by Peter Roff • US News & World Report
America is about as likely to become reliant on green energy to meet its baseload power requirements as a unicorn is to stroll down the middle of Washington’s Pennsylvania Avenue during rush hour followed by a pink elephant.
It’s just not happening – but that’s hasn’t deterred the modern day snake oil salesmen and their allies inside the Obama administration from continuing to make a push for wind and solar power as an eventual replacement for energy generated from traditional sources like coal, oil and natural gas. Renewable technology has improved, no doubt, but it’s a long way away from being ready to make a substantial contribution to the heating of our homes and the powering of our businesses unless the generous tax subsidies that create the illusion of cost competitiveness continue.
There’s nothing wrong per se with the pursuit of renewable energy; it’s just that what it actually costs is being masked by taxpayer subsidies, federal loan guarantees and renewable fuels mandates at the state level that force power companies to put wind and solar into the energy mix, sometimes at two to three times what traditional power costs. Ultimately, one way or another, the taxpayers and energy consumers are footing the bill even if they don’t know it. Continue reading
by Michelle Malkin • Syndicated Columnist
The lofty motto of the Environmental Protection Agency is “protecting people and the environment.” In practice, however, EPA bureaucrats faithfully protect their own people and preserve the government’s cesspool of manipulation, cover-ups and cronyism.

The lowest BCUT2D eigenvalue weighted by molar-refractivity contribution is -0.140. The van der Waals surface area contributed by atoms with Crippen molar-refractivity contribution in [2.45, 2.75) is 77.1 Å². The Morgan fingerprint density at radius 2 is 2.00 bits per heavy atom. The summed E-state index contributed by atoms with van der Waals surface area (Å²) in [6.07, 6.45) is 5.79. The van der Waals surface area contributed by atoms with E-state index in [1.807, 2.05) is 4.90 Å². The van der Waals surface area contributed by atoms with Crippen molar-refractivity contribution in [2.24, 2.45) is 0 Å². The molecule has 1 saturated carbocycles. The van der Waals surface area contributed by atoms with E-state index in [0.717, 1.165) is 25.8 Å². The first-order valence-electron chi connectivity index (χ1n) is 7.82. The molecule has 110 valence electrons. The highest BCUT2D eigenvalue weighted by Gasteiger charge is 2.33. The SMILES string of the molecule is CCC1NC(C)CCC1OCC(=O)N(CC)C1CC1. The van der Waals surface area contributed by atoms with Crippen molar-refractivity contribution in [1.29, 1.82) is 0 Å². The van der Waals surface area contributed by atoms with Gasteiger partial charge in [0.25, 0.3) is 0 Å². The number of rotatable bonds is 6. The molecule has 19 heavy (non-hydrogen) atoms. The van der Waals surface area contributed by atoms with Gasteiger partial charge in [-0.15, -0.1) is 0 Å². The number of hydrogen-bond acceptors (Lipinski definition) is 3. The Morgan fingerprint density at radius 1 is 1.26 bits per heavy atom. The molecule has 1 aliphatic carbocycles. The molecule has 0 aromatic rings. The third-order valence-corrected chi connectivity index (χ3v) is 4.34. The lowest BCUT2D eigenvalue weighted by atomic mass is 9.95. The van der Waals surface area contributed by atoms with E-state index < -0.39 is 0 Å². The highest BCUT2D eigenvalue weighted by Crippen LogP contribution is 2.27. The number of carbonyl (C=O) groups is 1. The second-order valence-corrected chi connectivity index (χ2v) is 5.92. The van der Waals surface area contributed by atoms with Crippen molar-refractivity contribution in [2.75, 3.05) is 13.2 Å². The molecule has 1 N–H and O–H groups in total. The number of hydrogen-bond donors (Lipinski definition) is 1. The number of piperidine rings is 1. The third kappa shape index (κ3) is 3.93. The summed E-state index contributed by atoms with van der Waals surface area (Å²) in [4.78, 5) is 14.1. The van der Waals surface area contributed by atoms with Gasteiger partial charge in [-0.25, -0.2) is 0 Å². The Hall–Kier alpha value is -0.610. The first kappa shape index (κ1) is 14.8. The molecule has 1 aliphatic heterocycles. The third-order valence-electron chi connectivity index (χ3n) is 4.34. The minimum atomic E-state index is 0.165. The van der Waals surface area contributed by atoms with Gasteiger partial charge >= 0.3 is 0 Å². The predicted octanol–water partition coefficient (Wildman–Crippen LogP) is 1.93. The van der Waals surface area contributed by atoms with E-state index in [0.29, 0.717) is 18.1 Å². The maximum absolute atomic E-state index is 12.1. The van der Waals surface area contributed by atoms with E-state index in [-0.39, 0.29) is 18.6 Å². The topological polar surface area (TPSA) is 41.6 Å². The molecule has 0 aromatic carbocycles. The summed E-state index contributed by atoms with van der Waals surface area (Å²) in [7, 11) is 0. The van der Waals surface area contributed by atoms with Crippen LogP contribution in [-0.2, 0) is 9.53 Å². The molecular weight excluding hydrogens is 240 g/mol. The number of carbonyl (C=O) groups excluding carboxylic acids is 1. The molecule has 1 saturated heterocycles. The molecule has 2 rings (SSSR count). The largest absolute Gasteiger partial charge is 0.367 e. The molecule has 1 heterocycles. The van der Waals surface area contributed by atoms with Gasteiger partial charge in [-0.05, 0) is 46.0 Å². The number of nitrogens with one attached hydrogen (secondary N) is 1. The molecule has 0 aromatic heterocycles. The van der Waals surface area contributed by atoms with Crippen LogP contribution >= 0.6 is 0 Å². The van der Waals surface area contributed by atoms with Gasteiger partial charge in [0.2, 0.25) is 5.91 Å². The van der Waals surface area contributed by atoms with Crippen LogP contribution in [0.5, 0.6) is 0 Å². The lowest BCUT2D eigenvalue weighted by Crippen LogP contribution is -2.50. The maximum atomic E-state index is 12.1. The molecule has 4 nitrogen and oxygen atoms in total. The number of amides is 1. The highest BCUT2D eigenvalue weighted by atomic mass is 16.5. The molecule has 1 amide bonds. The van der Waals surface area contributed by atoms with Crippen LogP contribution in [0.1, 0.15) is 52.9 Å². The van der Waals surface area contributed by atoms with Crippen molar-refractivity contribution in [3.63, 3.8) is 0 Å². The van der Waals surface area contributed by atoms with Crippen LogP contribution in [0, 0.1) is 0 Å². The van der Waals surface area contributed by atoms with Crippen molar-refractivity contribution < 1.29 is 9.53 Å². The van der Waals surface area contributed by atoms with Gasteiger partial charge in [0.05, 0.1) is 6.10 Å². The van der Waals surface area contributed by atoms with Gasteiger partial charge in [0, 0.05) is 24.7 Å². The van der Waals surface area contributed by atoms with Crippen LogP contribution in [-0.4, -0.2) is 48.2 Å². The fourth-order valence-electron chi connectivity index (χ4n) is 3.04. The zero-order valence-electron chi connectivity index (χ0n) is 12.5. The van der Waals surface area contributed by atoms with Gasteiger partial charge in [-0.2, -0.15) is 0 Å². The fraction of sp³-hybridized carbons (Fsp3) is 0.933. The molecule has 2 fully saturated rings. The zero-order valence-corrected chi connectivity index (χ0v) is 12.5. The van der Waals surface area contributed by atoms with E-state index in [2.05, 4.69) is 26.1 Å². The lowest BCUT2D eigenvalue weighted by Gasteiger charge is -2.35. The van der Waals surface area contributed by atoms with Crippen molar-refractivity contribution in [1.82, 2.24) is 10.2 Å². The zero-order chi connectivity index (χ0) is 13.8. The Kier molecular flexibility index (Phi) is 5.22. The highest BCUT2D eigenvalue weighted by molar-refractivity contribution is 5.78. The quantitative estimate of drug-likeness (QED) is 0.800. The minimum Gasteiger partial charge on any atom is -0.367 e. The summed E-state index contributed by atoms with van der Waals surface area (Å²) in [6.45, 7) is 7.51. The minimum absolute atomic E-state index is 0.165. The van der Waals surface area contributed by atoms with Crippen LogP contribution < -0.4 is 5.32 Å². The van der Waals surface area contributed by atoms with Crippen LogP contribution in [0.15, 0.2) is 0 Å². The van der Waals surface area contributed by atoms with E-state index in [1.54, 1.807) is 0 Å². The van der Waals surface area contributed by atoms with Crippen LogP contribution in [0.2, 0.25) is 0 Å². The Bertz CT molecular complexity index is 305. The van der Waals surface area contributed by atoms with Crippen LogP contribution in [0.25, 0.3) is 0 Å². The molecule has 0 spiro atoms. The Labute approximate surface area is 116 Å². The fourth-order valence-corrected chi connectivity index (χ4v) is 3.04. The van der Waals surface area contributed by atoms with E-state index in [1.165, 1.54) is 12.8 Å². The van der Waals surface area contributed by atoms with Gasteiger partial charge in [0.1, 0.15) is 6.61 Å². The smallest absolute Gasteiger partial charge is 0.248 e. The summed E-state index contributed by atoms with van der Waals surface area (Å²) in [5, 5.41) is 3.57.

Just last week, Mark Levin and his vigilant Landmark Legal Foundation went to court to ask federal district judge Royce Lamberth to sanction the EPA “for destroying or failing to preserve emails and text messages that may have helped document suspected agency efforts to influence the 2012 presidential election.” The motion is part of a larger Freedom of Information Act (FOIA) lawsuit to force EPA to release emails and related records from former EPA Administrator Lisa Jackson and others “who may have delayed the release dates for hot-button environmental regulations until after the Nov. 6, 2012, presidential election.” Continue reading
by Terence P. Jeffrey • CNSNews.com
For the first time ever, the average price for a kilowatthour (KWH) of electricity in the United States has broken through the 14-cent mark, climbing to a record 14.3 cents in June, according to data released last week by the Bureau of Labor Statistics.
Before this June, the highest the average price for a KWH had ever gone was 13.7 cents, the level it hit in June, July, August and September of last year.
The 14.3-cents average price for a KWH recorded this June is about 4.4 percent higher than that previous record.
Typically, the cost of electricity peaks in summer, declines in fall, and hits its lowest point of the year during winter. In each of the first six months of this year, the average price for a KWH hour of electricity has hit a record for that month. In June, it hit the all-time record. Continue reading